Atlético Madrid (2) 1-0 (1) Arsenal: Diego Costa denies Arsène Wenger a Europa League send-off

The former Chelsea striker's goal was enough to end the 68-year-old's dream of ending his long reign in the final at Lyon.

Atlético Madrid (2) 1-0 (1) Arsenal: Diego Costa denies Arsène Wenger a Europa League send-off
Atlético's players celebrate Diego Costa's goal just before half-time. | Photo: Quality Sport Images/Getty Images.
Atlético Madrid
1 0
Arsenal
Atlético Madrid: (4-4-2) Oblak; Partey (Savic 90+2’), Giménez, Godín, Hernández; Vitolo (Correa 74’), Níguez, Gabi, Koke; Costa (Torres 83’), Griezmann.
Arsenal: (4-3-2-1) Ospina; Berllerín, Mustafi, Koscielny (Chambers 11’), Monreal; Xhaka, Ramsey, Wilshere (Mkhitaryan 68’); Welbeck, Özil; Lacazette.
SCORE: 1-0, Costa 45+2’.
REFEREE: Gianluca Rocchi (ITA). Booked: Wilshere (42’), Gabi (52’), Monreal (58’), Ñíguez (71’), Costa (78’), Mustafi (78’).
INCIDENTS: Atlético Madrid win 2-1 on aggregate. UEFA Europa League Semi-Final Second Leg match at the Wanda Metropolitano, Madrid. Attendance: 65,000.

A goal from Diego Costa ended Arsenal and Arsène Wenger’s UEFA Europa League dream, with Atlético Madrid reaching yet another European final with a 2-1 aggregate victory.

Like in the first leg, Arsenal had plenty of chances throughout the match, despite a massive blow early on when Laurent Koscielny was stretchered off with a bad Achilles injury.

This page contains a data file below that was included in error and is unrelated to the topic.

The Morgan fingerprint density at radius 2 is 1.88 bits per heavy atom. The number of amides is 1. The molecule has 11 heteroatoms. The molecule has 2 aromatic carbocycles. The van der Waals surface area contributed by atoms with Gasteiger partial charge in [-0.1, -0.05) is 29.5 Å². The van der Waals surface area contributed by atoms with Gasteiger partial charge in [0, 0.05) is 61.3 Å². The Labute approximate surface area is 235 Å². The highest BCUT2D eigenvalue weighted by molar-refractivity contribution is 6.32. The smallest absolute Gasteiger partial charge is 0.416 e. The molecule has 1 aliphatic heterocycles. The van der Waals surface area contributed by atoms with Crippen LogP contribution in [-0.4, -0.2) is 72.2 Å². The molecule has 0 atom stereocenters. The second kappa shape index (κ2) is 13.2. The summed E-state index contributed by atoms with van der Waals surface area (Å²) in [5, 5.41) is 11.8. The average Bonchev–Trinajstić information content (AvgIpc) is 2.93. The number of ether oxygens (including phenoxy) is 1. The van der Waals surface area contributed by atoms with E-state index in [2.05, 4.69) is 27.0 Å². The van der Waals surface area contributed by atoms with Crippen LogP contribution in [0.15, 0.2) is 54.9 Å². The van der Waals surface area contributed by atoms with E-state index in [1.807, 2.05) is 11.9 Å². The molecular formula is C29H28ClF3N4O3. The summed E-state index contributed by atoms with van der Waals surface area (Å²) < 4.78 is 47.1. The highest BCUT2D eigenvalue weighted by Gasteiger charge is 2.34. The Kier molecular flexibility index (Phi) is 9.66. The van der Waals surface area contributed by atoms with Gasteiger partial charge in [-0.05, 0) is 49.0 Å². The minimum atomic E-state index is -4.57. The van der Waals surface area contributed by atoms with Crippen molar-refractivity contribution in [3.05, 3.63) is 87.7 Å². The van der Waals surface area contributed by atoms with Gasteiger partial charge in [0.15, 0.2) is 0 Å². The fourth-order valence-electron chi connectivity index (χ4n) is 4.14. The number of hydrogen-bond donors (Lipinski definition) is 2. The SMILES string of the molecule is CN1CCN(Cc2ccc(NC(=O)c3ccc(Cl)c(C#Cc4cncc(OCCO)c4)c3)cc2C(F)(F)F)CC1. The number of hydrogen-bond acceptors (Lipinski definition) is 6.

Costa came back to haunt them though just before the break, and the Gunners were unable to find an equaliser, leaving Wenger without a shot at one final trophy before ending his long reign as manager.

Costa strikes bitter blow before half-time

Arsenal had dominated the first leg after the early sending off of Sime Vrsaljko, with Alexandre Lacazette finally putting them ahead, before Antoine Griezmann equalised with a late away goal to just about give Atlético the edge coming into this match. The Gunners were unchanged from that game, but the hosts made three changes, with Vitolo, Gabi and Arsenal’s nemesis from his Chelsea days, Costa, coming in. Vrsaljko was joined in the stands by Diego Simeone, after he too was giving his marching ordered in north London.

Simeone’s men started the more confidently, with Costa having a big early chance to put them ahead. He was far too strong for both Koscielny and Nacho Monreal, but David Ospina did enough to force him to shoot wide. That was followed by awful scenes as Koscielny fell to ground off the ball, tearing his troublesome Achilles. He was clearly in a lot of distress and had to be stretchered off, with his season surely over and a FIFA World Cup campaign with France gone too.

Despite the loss of their captain, who was replaced by Calum Chambers, Arsenal did not panic. They held firm at the back, with Chambers and Shkodran Mustafi dealing well with Atlético’s attacking threat, despite one or two nervy moments. Going forward, they only had half chances. The best was when a ball from Aaron Ramsey found Lacazette, but the French striker did pull the trigger and forced himself into too tight an angle. Ramsey then had a shot blocked in the same passage of play.